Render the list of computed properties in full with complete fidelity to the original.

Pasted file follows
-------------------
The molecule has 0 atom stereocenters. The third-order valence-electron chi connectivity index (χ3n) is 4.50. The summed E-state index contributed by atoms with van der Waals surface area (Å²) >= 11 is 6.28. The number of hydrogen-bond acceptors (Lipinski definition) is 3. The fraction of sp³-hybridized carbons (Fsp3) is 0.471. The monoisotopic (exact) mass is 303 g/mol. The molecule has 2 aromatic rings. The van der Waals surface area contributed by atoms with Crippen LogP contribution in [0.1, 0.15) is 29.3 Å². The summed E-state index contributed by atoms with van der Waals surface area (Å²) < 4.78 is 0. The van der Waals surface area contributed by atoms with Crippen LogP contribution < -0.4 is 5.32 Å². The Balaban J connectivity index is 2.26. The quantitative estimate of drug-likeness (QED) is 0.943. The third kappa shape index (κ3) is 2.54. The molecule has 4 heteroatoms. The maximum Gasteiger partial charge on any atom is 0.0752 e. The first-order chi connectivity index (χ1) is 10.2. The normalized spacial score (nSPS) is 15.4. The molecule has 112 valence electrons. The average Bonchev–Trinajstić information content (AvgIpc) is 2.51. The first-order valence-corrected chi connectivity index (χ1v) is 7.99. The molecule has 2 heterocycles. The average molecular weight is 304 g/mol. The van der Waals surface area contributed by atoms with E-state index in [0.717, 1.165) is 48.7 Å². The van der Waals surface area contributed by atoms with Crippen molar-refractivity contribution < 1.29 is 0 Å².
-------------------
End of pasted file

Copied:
The molecule has 0 atom stereocenters. The third-order valence-electron chi connectivity index (χ3n) is 4.50. The summed E-state index contributed by atoms with van der Waals surface area (Å²) >= 11 is 6.28. The number of hydrogen-bond acceptors (Lipinski definition) is 3. The fraction of sp³-hybridized carbons (Fsp3) is 0.471. The monoisotopic (exact) mass is 303 g/mol. The molecule has 2 aromatic rings. The van der Waals surface area contributed by atoms with Crippen LogP contribution in [0.1, 0.15) is 29.3 Å². The summed E-state index contributed by atoms with van der Waals surface area (Å²) < 4.78 is 0. The van der Waals surface area contributed by atoms with Crippen LogP contribution < -0.4 is 5.32 Å². The Balaban J connectivity index is 2.26. The quantitative estimate of drug-likeness (QED) is 0.943. The third kappa shape index (κ3) is 2.54. The molecule has 4 heteroatoms. The maximum Gasteiger partial charge on any atom is 0.0752 e. The first-order chi connectivity index (χ1) is 10.2. The normalized spacial score (nSPS) is 15.4. The molecule has 112 valence electrons. The average Bonchev–Trinajstić information content (AvgIpc) is 2.51. The first-order valence-corrected chi connectivity index (χ1v) is 7.99. The molecule has 2 heterocycles. The average molecular weight is 304 g/mol. The van der Waals surface area contributed by atoms with E-state index in [0.717, 1.165) is 48.7 Å². The van der Waals surface area contributed by atoms with Crippen molar-refractivity contribution < 1.29 is 0 Å².